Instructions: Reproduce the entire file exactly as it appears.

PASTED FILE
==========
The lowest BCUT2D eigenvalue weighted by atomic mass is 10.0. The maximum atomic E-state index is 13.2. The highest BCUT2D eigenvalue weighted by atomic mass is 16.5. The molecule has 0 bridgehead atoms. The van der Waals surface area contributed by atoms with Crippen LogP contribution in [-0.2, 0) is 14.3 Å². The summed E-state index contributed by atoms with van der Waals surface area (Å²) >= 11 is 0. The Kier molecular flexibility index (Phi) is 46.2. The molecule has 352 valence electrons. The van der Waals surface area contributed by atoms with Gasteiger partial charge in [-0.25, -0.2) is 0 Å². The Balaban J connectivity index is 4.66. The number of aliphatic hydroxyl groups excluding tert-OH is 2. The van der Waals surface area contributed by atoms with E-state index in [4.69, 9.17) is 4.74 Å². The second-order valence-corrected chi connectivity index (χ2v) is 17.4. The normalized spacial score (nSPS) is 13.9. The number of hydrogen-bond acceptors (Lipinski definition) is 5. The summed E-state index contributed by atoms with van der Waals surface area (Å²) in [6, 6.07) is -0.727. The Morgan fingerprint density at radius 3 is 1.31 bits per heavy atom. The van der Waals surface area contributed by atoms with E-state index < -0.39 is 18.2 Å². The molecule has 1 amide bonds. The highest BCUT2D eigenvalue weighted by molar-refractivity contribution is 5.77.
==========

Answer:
The lowest BCUT2D eigenvalue weighted by atomic mass is 10.0. The maximum atomic E-state index is 13.2. The highest BCUT2D eigenvalue weighted by atomic mass is 16.5. The molecule has 0 bridgehead atoms. The van der Waals surface area contributed by atoms with Crippen LogP contribution in [-0.2, 0) is 14.3 Å². The summed E-state index contributed by atoms with van der Waals surface area (Å²) >= 11 is 0. The Kier molecular flexibility index (Phi) is 46.2. The molecule has 352 valence electrons. The van der Waals surface area contributed by atoms with Gasteiger partial charge in [-0.25, -0.2) is 0 Å². The Balaban J connectivity index is 4.66. The number of aliphatic hydroxyl groups excluding tert-OH is 2. The van der Waals surface area contributed by atoms with E-state index in [4.69, 9.17) is 4.74 Å². The second-order valence-corrected chi connectivity index (χ2v) is 17.4. The normalized spacial score (nSPS) is 13.9. The number of hydrogen-bond acceptors (Lipinski definition) is 5. The summed E-state index contributed by atoms with van der Waals surface area (Å²) in [6, 6.07) is -0.727. The Morgan fingerprint density at radius 3 is 1.31 bits per heavy atom. The van der Waals surface area contributed by atoms with E-state index < -0.39 is 18.2 Å². The molecule has 1 amide bonds. The highest BCUT2D eigenvalue weighted by molar-refractivity contribution is 5.77.